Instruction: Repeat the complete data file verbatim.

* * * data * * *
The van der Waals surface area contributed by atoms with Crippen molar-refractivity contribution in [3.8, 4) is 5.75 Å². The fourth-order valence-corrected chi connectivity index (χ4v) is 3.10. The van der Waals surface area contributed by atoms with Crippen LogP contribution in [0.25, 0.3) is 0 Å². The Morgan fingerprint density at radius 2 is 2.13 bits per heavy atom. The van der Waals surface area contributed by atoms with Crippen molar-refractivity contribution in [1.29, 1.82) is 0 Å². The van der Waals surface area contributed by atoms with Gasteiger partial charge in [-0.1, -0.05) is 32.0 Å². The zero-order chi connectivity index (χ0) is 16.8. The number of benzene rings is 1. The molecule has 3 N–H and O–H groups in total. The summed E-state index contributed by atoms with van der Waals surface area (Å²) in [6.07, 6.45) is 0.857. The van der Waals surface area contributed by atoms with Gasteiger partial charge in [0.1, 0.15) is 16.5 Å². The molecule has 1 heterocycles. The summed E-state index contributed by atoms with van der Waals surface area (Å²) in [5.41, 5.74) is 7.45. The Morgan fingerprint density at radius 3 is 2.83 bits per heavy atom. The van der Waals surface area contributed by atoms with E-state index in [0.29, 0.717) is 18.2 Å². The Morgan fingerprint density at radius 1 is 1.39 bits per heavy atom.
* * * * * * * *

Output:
The van der Waals surface area contributed by atoms with Crippen molar-refractivity contribution in [3.8, 4) is 5.75 Å². The fourth-order valence-corrected chi connectivity index (χ4v) is 3.10. The van der Waals surface area contributed by atoms with Crippen LogP contribution in [0.25, 0.3) is 0 Å². The Morgan fingerprint density at radius 2 is 2.13 bits per heavy atom. The van der Waals surface area contributed by atoms with Crippen molar-refractivity contribution in [1.29, 1.82) is 0 Å². The van der Waals surface area contributed by atoms with Gasteiger partial charge in [-0.1, -0.05) is 32.0 Å². The zero-order chi connectivity index (χ0) is 16.8. The number of benzene rings is 1. The molecule has 3 N–H and O–H groups in total. The summed E-state index contributed by atoms with van der Waals surface area (Å²) in [6.07, 6.45) is 0.857. The van der Waals surface area contributed by atoms with Gasteiger partial charge in [0.1, 0.15) is 16.5 Å². The molecule has 1 heterocycles. The summed E-state index contributed by atoms with van der Waals surface area (Å²) in [5.41, 5.74) is 7.45. The Morgan fingerprint density at radius 3 is 2.83 bits per heavy atom. The van der Waals surface area contributed by atoms with E-state index in [0.29, 0.717) is 18.2 Å². The Morgan fingerprint density at radius 1 is 1.39 bits per heavy atom.